“You’re rooting for your teammates and you're building a lot of camaraderie, and it’s really fun to cheer for the people you’re competing against.”

It’s obvious there are different well-known running and jumping events in the decathlon, but an especially interesting event is the javelin.

Lee put the thrills of the throwing event most bluntly:

“It makes me feel like I’m out hunting caribou.”

A spear that can vary from seven to eight feet depending on regulations, is thrown through the air with the goal of launching it as far as possible. Javelin, like hammer throw, is down to a science, but what makes this event incredibly special is the fact that, unlike in hammer, the technique of the throw is regulated. The javelin has to be thrown over the upper part of the throwing arm, and the athlete is allowed only 98 feet of running path before release.

Release point, velocity, and wind resistance play huge factors and affect outcomes when competing in the javelin event.

Lastly, I spoke with junior Nicole Macco, who competes in the fearless sport of pole vaulting. Pole vaulting stands out among the rest. Compared to distance events, throwing events, and even jumping events, pole vaulting adds a unique dynamic to track and field.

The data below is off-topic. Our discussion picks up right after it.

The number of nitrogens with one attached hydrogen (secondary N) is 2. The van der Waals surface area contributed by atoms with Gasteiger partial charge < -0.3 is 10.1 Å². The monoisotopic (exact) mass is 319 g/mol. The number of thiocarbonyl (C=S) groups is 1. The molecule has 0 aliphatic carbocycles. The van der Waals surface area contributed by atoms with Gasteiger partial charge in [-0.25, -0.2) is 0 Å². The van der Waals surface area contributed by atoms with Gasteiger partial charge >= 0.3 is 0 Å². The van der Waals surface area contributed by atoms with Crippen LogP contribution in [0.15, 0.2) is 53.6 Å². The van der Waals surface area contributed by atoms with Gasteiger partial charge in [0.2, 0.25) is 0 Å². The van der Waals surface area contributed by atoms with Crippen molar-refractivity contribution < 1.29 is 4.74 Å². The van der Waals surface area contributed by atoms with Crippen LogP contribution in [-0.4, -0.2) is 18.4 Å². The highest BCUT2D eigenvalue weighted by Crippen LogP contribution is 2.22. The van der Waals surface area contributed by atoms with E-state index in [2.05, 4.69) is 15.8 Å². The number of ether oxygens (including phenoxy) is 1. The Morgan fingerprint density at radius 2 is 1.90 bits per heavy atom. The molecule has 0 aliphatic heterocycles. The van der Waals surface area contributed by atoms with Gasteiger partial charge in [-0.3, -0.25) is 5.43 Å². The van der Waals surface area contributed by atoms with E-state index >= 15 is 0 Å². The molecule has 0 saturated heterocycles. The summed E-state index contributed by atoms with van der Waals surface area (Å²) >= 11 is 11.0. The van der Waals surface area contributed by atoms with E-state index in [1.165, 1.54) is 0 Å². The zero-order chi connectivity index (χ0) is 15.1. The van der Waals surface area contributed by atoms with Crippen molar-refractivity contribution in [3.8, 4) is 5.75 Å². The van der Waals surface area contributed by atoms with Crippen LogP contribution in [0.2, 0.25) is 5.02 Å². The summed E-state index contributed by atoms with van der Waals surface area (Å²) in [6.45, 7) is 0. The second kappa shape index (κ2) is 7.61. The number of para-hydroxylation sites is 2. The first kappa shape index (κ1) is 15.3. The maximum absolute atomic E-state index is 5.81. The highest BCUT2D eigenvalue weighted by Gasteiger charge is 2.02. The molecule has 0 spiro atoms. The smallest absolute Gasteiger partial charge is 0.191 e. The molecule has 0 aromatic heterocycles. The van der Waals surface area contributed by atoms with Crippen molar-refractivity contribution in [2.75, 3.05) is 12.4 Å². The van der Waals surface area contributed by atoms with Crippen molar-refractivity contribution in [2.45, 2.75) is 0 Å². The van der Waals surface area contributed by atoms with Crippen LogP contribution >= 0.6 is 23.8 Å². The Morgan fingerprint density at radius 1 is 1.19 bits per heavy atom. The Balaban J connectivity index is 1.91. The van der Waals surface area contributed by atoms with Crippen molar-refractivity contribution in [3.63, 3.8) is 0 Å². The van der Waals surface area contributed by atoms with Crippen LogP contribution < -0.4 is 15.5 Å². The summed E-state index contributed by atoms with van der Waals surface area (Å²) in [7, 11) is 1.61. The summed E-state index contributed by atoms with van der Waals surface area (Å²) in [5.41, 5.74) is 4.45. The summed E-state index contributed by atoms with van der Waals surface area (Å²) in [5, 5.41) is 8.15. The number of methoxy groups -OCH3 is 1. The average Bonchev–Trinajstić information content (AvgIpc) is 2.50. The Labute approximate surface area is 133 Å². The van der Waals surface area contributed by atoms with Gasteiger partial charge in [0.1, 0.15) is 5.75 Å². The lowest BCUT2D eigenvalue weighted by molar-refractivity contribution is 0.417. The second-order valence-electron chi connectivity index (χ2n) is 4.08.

Pole vaulting uses an extremely long pole, which can be crafted from fiberglass or carbon fiber.

Each athlete runs 40 meters and sticks the pole into a depression in the ground. Next, the athlete uses strength and speed to fling himself or herself into the air, trying to vertically clear a bar. The athlete has three tries to clear a height that can reach as high as 20 feet with world records.

What does Macco wish people knew about pole vaulting?

“A lot of people don’t recognize how technical of a sport it is … and it’s very unique in itself.”

Technical it is — technically really difficult. In fact, USA Today ranked pole vaulting as the third hardest event in sports. What makes the event special is that the playing atmosphere can change in every event.

In basketball, the hoop is always 10 feet above the ground, in baseball the bases will be in the same position game after game, and even in track running events, athletes wake up knowing exactly how far they will run. But according to Macco, the starting height for the pole vault is usually unknown entering each meet, and as competition progresses, the height will increase  until a winner is determined. 

The only thing pole vaulters can be sure of is that they have to give it their all on every jump and risk everything in hopes of clearing the endless number of possible bar heights.

These athletes highlight a few of Penn’s greatest. The psychological and physical demand necessary for track and field athletics is nearly unmatched across every sport — and you should watch these Quakers continue to compete at an extremely high level.

DANIEL WITTMER is a College freshman from Madisonville, Ky., and is a Sports Reporter for The Daily Pennsylvanian. He can be reached at